Wait, How Much In LTRO’s?

Not implied in the name, LTRO’s are indeed collateralized as are every one of the various refinancing programs; these are not unsecured transactions if only to feign deference to Bagehot. In this way, the ECB by reducing collateral thresholds attempted to provide funding the euro repo market disastrously would not. In late 2011, that market hadn’t much desire to accept Club Med sovereign bonds, especially the seemingly infinite mass issued by Italy.

What is implied by the name is their maturity, or tenor. These are long-term financing arrangements, typically just a shade over three years (1099 days) in length. Since collateral pledged to the NCB’s in order to participate in the ECB’s LTRO’s is locked away, no longer reusable, giving up any considerable amount comes with unappreciated collateral costs.

If, of course, the collateral being put up to the NCB is ridiculous junk, so much the better. For better quality collateral posted, maybe there’s going to be a time when the banks would rather have it back – if function in the dynamic private market comes back.

Fortunately, or not, the ECB in its initial 2011 specs provided a close-out provision which gave banks the opportunity to repay some or all of their outstanding loans after just one year.

The first two LTRO’s, one late in 2011 with the second following closely in February 2012, together tallying up to – at the time – a monumental near-€1 trillion in “liquidity.” One year later, early 2013, European bank participants clawed roughly €140 billion back.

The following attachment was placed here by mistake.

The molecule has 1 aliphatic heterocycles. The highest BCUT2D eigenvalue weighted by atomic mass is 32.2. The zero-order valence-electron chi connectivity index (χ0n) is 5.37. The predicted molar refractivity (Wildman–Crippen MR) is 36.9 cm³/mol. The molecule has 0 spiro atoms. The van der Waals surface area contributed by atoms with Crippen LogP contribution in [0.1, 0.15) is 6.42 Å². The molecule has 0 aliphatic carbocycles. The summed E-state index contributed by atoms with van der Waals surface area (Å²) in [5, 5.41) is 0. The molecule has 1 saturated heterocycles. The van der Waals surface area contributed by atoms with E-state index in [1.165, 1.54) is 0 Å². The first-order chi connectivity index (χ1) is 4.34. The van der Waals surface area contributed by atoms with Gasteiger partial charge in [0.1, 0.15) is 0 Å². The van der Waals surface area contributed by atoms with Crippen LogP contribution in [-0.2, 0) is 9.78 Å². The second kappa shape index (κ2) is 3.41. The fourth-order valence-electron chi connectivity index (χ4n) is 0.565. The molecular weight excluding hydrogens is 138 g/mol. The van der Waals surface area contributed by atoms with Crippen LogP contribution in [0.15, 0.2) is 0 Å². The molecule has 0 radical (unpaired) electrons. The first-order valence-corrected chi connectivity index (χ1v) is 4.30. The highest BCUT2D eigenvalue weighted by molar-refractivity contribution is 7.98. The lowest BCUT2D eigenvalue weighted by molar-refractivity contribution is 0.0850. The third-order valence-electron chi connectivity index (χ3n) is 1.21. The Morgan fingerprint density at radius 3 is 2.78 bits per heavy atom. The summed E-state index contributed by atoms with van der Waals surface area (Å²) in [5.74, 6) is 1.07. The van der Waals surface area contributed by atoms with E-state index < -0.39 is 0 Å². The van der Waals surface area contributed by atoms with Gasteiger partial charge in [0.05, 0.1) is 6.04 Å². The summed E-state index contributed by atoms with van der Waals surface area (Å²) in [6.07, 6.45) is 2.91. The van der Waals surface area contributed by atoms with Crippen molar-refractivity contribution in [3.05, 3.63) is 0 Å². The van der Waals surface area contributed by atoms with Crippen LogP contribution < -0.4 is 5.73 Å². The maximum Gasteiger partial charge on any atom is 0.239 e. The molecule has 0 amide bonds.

Commentary was divided on what this level of repayments might have meant. Were these supremely confident banks no longer requiring such massive assistance? Should the world have been disappointed more, a lot more, wasn’t taken back? Where did the collateral provisions and the insinuated condition fit into all this?

None of those questions were adequately answered because, 2013, happy days were then again – at least that’s what everyone said. It did not, of course, actually work out that way. Those long ago LTRO’s were quickly and so easily forgotten, replaced in 2014 by T-LTRO’s before eventually Europe’s QE(s) in 2015.

The LTRO’s have made their reappearance in Europe again beginning in March 2020 – when else? The first operation was a relatively modest €115.0 billion bid on by just 114 bank counterparties. The term was the typical 1099 days, the charge for the funding a zero basis point spread to the MRO (set at zero).

For March 2020, that was kind of a dud. Global Financial Crisis 2, embroiling Europe as much as everywhere else, and in euros with another 2011-style rescue on offer just 114 bidders showed up for a rather paltry €115 billion.

Perhaps coincidentally, though probably not, on April 22, not even a full month later, the ECB changed its collateral eligibility requirements once again to include even more junk-y junk backing its various refinancing operations; including LTRO’s and their longer maturities.

The next one was set for June 24 and – just coincidence? – huge difference: even though GFC2 by then was supposedly several months behind the world, suddenly there were 742 bidders taking up €1.31 trillion. Same terms as before, 1099 days at zero spread above the same MRO.

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Disclosure: This material has been distributed for informational purposes only. It is the opinion of the author and should not be considered as investment advice or a recommendation of any ...

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